If you are a doctor or other healthcare professional relocating to the UAE, you may be wondering about how to open a local bank account.
The UAE has a robust banking sector with many local and international banks, all regulated by the Central Bank of the UAE in order to meet international standards and requirements.
How can I open a new current account in the UAE?
For expats coming to work in the UAE, the process of opening a current account is simple once you have your residence visa. Bank account opening can be done in person or through an agent from the bank, who will visit your home or place of work. Some UAE banks even allow residents to open accounts over the internet via a smartphone app once you have your Emirates ID. Most debit cards issued in the UAE work at a range of local ATMs, as well as internationally. Residents are issued with an International Bank Account Number (IBAN) and Swift code, making international transfers easy.
What documents do I need for a resident’s current account?
- Your original passport plus a copy
- A copy of your visa page proving you are a resident of the UAE
- A salary certificate, or a copy of your contract or appointment letter
- Your Emirates ID, or a copy of your Emirates ID registration form if you have not yet received it.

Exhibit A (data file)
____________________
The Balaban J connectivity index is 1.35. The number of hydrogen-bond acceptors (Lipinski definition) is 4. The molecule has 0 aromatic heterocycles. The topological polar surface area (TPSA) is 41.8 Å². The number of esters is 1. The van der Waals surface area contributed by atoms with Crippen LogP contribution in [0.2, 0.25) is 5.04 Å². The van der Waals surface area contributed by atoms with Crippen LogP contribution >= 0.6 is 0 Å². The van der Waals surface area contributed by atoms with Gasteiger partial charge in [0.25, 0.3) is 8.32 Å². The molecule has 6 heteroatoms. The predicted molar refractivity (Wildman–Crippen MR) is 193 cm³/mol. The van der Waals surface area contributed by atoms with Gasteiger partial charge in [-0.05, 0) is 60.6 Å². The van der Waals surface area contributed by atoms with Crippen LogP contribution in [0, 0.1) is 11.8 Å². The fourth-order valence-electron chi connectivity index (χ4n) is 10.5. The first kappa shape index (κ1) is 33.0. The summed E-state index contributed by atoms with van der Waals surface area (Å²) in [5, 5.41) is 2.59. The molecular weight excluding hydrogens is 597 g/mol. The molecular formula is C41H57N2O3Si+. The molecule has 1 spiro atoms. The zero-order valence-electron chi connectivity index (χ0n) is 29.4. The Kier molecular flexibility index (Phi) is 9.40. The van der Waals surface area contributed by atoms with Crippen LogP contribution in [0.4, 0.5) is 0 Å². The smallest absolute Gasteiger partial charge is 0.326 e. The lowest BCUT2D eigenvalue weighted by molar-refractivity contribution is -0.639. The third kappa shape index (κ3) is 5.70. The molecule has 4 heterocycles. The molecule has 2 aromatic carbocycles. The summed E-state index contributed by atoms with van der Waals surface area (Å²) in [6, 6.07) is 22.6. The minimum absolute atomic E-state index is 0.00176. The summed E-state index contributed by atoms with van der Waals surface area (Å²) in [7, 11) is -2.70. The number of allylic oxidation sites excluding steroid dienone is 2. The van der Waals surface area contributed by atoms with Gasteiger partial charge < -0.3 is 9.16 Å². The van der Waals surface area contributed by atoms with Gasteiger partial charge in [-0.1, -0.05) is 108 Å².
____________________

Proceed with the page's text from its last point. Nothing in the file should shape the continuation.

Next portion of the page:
Can I open a UAE bank account before I get my residence visa?
Only UAE citizens, GCC nationals, or UAE residents are permitted to open a current account in the country. Before you get your residence visa, it is possible to open a savings account. These accounts usually require a relatively high minimum balance and allow you to have a debit card but not a cheque book. To apply for a non-resident account in a UAE bank, you should visit the bank in person. If you are a customer of a major international bank with branches in the UAE, such as HSBC or CitiBank, they may allow you to open a UAE account before landing in the UAE.
What happens if I leave the UAE?
If you relocate away from the UAE at the end of your employment, you will need to inform the bank and clear any due payments. You can continue to keep a non-resident savings account. Many banks allow you to convert an existing resident account to a non-resident account